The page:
Here’s how you play Numenera.
The player tells the GM what she wants to do. The GM determines if that action is routine (and thus just works) or if there’s a chance of failure.
So far, I’ve just described pretty much every tabletop rpg, ever (almost).
In Numenera, specifically, what happens next is that the GM determines how hard the task will be, on a scale from 1 to 10. This part isn’t dependent upon the character. It’s just a range from really easy to basically impossible. The game will offer a lot of guidelines on how to figure this out, because this is the core mechanic of the game. It’s basically the only mechanical task the GM has in the whole game. (Remember, I said Numenera was easy to GM–more on that in a minute.) So I’ll defininately make it clear and easy to judge these things. Remember, I am a believer in the “teach a man to fish” style of good GMing.
(If you have no idea what that means, it comes from the old adage, “Give a man a fish and he’ll eat for a day, teach a man to fish and he’ll eat for a lifetime.” The idea here is not to just give GMs a ton of rules to memorize, or lots of rules in books to reference, but to teach them how to make their own, logical judgement calls.)
Of course, most of the time, it’s not a matter of exact precision. If you say it’s a 3 and it “should” have been a 4, the world’s not over.
Anyway, each difficulty level (1-10) has a target number associated. It’s basically 3 times the level. That’s the number you need to roll on a d20 (or higher) to succeed. Because there are not a lot of modifiers to the roll, that means two things:
1. Target numbers like 3 or 6, which would be boring in most games that use the d20, are not boring. If you need a 6, for example, you still have a 1 in 4 chance to fail.
2. The upper levels of difficulty, 7, 8, 9, or 10, are all but impossible, since the target numbers would be 21 or higher. But (you knew there was a “but” coming, right?)…
It’s quite common for players to modify the difficulty of a task. I wrote about this earlier. Using training, assets, working together, or–perhaps most importantly–effort, difficulty levels can be moved down multiple steps to make them easier. In other words, rather than adding to the die roll, the number you need is reduced. This is mathematically very similar, but it has three advantages:
1. Players doing arithmetic using a range of all possible numbers every action is slower that the GM making measured adjustments in large, uniform steps. Playtesting has already shown this to be true.
2. Calculation is done once, no matter how many times you attempt the action. If you establish the that target number is 12, it’s 12 every time you try that action. You only have to do that calculation once. If you’re adding numbers to your die roll, you have to do it every time you make the attempt. Consider this fact in light of combat. Once you know that you need to roll a 12 or higher to hit your foe, combat moves very, very quickly.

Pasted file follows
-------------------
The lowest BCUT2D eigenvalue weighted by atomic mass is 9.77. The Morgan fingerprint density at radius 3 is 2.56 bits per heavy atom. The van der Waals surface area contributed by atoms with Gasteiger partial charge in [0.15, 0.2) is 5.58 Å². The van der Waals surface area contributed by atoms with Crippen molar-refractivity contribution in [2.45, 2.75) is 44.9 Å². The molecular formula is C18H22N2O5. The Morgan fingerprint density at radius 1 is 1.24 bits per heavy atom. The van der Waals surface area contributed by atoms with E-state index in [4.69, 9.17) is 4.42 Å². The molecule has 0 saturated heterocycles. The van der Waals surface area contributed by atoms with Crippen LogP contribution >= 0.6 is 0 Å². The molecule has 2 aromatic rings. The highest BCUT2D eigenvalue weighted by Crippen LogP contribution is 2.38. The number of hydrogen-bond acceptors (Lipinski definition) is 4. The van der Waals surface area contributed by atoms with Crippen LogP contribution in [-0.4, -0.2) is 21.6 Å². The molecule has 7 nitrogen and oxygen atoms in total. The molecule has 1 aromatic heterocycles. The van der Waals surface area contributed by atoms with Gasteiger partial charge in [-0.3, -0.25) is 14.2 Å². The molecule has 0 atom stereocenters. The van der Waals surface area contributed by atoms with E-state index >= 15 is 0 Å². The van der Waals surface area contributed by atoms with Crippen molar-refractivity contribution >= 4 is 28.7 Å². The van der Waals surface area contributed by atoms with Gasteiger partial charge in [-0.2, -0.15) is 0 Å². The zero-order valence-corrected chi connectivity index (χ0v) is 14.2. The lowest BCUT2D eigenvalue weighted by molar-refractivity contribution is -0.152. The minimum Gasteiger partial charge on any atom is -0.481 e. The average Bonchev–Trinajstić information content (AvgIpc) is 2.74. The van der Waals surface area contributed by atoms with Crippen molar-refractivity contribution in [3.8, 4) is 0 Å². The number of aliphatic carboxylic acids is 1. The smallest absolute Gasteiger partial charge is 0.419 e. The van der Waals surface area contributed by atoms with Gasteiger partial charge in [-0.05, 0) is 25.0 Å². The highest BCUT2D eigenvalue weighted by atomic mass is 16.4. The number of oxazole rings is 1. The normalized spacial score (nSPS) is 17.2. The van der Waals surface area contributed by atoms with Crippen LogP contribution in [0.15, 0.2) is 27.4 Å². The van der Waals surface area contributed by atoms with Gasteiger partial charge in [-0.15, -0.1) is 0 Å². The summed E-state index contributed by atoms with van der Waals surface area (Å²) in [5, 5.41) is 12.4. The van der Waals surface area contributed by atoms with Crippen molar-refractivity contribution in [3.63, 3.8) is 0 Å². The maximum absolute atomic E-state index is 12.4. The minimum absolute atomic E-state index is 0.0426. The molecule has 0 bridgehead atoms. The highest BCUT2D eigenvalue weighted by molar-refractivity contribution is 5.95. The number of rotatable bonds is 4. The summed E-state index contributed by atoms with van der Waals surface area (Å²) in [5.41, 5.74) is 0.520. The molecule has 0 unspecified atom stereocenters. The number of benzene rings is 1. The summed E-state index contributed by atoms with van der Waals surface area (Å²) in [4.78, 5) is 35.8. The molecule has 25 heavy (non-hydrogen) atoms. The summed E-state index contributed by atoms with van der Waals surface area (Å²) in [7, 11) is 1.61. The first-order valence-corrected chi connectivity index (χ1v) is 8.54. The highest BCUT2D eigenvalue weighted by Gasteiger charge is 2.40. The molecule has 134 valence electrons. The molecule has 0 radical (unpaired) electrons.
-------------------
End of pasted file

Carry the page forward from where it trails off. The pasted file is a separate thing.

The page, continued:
3. If you can reduce the difficulty of an action down to zero, no roll is needed at all. This means that the Olympic gymnast doesn’t roll dice to walk across the balance beam, but the average person does. The task is initially rated the same for both, but is reduced for the gymnast. So there’s no chance she’ll roll a 1.
This is how everything in the game works, whether its climbing a wall, sweet talking the guard, or fighting some bio-engineered horror. (Sweet talking the guard has some special considerations, but I’ll get to that in a later column.)
The thing to remember–and this is the kind of thing that makes people’s heads kind of explode when they first hear it, so hang on–is that this is the way everything works. The players are always making the rolls, and the GM is moderating the task levels. So in combat, when the character attacks, the player rolls for the attack. When the NPC attacks the character, the player rolls for her character to dodge.
I know. It’s weird. But it’s an idea I first saw put in play in 1992 by game designer Blake Mobley. It’s one of those things that seems really alien at first, but once you get used to it, it engages the players even more and frees up a lot of work from the GM. Again, in playtest people were a little leery at first but eventually they loved it. It gives GMs the freedom to concern themselves entirely with the flow of the game. The GM doesn’t use dice to determine what happens (unless he wants to), the players do. For things that don’t directly affect the PCs, the GM uses narrative intrusion to determine if and when something happens. For example, if the PCs are fighting an automaton guardian, and another guardian needs to batter down a door to join the fray, the GM doesn’t need to roll dice to determine when the new automaton manages this (unless he wants to). He just decides when would be best for the story–probably when it would be worst for the PCs.
Obviously, there’s still a lot of playtesting to do. No plan survives the enemy, so to speak. Target numbers could change. Concepts could change. But this is the way we’ve been playing the game for a while now, and it’s been a blast.